Tickers in this Article: HPQ, AAPL, ORCL, IBM, DELL, EMC, LXK, CAJ
It stands to reason that a change in executive leadership, particularly when that new CEO is brought in from outside the firm, is going to lead to significant changes in how a company operates. After all, why would a new CEO want to risk losing the honey pot that is a Fortune 500 pay package, as a consequence of the prior CEO's mistakes? To that end, then, Hewlett-Packard (NYSE: HPQ) shareholders should be in for a stretch where the company reports some kitchen sink quarters, tries to clean up past mistakes and forge a new path to better performance. Investopedia Markets: Explore the best one-stop source for financial news, quotes and insights.

A Sluggish End to the Year
HP didn't report a very strong quarter to close its fiscal year, but there is no particular reason that anyone should have thought it would. Revenue declined 3% from last year, but did rise 3% from the third quarter, missing consensus by a small amount. Software was the only operating area of notable growth, as HP posted a 6% improvement in organic sales. Services wasn't great, up 2%, but that was better than servers/networking/storage, PCs and printing, which were all down from last year.

Profits were quite unimpressive. Gross margin dropped nearly four points from last year and over two points on a sequential basis, in GAAP terms. Operating expenses were more or less in check, but those declines in gross profit were too much to bear. Operating profits fell 46% from last year and 29% from the third quarter, on a slightly adjusted GAAP basis, adding back acquisition and impairment charges. (To know more about income statement, read: Understanding The Income Statement.)

Keeping the PC Business ... Why?
Prior to this earnings release, HP announced that it would be reversing its decision to dispose of its PC business; it's worth wondering why. Although Apple (Nasdaq: AAPL) has a profitable niche PC business, Dell (Nasdaq: DELL) and HP have largely been displaced by foreign PC makers and it's hard to see how this will be a growth business in the future. I'm not suggesting that Hewlett-Packard should have just binned the business outright, but management will need to run this operation as a cash cow and minimize expensive reinvestments.

Troubling Trends in Printing
Prior to this quarter, I might have suggested that the one thing HP does fairly well is printing. Now even that seems to be up in the air. Of all the reporting segments, this was the weakest on the top line, as revenue fell 10% and the company saw a 5% year-on-year decline in printer units. It's not as though Lexmark International (NYSE: LXK) or Canon (NYSE: CAJ) are blowing the doors off, so HP probably is not seeing dangerous share erosion, but it is nevertheless unnerving to see a lucrative repeat business taper off, when the company could use that excess cash flow.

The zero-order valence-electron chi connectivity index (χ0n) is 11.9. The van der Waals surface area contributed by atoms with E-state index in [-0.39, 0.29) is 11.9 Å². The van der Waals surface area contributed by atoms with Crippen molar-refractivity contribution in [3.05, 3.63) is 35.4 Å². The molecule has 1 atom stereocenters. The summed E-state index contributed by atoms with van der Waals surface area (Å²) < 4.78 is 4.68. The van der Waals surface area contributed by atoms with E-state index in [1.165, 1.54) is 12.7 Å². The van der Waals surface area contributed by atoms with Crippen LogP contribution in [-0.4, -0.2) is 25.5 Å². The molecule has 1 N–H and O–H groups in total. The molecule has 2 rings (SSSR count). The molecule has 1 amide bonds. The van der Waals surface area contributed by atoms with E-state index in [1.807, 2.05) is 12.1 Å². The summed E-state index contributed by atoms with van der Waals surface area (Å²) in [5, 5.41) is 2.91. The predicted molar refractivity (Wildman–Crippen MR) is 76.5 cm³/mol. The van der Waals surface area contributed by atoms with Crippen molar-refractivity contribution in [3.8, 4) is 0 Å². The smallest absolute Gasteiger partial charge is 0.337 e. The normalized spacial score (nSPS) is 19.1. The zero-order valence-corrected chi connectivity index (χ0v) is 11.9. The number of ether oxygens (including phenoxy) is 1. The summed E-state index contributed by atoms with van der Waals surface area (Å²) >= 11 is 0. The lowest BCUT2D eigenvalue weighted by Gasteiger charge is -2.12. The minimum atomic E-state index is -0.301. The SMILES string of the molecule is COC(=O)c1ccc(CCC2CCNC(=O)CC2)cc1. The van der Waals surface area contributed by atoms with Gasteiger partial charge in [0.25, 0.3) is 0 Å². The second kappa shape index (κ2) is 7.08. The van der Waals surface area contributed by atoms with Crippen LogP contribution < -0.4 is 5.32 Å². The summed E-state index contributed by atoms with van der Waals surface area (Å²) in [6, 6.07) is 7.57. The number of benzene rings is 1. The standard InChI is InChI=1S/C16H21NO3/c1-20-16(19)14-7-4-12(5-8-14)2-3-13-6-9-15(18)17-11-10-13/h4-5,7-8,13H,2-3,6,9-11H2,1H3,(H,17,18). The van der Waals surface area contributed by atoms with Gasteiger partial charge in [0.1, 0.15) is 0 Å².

How Much Hope in Enterprise?
Apart from software, HP just doesn't seem to have too many areas of strength. The server market continues to erode, due in some part to competitive gains from Dell and International Business Machine (IBM) (NYSE: IBM), but also the withdrawal of Oracle's (Nasdaq: ORCL) support. At the same time, networking and storage are not growing enough to really offset the damage. While other rivals like Dell and NetApp (Nasdaq: NTAP) seem to be in similar straits, it looks like HP has a long, long way to go, to be any sort of threat to the likes of EMC (NYSE: EMC).

What's the Plan? Stay Tuned
New CEO Meg Whitman has not exactly dazzled the Street yet with her turnaround plans for the company. To be fair, she's still fairly new to the job and does not have a lot of directly relevant hardware market experience. To her credit, she seems to be more keen to focus on improving the businesses that HP already has, as opposed to burying its problems in more acquisitions. (To know more about acquisition, read: Analyzing An Acquisition Announcement. )

The real question is how far outside the box she's willing to think and whether HP can really out-design and out-engineer its rivals. To that end, why can't HP be relevant in PCs again? People are still buying them and as Apple shows, people will buy a platform that offers something different, even if the difference is more cosmetic and psychological than based in engineering. Likewise, the x86 server market may be in decline and printing may be stagnant, but why couldn't the company figure out appealing, share-seizing products?

The Bottom Line
It's almost hard to quantify how unimpressive, if not pathetic, HP's performance has to be for the stock to not be a bargain at these prices. If it grows at all, and doesn't see margins abjectly collapse, the stock is too cheap. However, we have seen once-successful tech companies basically collapse; Atari, Gateway and Netscape come to mind, as well as others like Xerox (NYSE: XRX) and AOL (NYSE: AOL) that are trying to find a new path back to former glories.

It is hard to argue forcefully for taking a chance on HP, when investors can choose already-successful names like IBM or EMC, instead. Still, turnarounds can be surprisingly lucrative and it may be fair to suggest that there's more risk in IBM or EMC stumbling, than in HP getting much worse. That's not the most rousing of endorsements, but turnaround stories are often best when the circumstances look worst.

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At the time of writing, Stephen D. Simpson did not own shares in any of the companies mentioned in this article.

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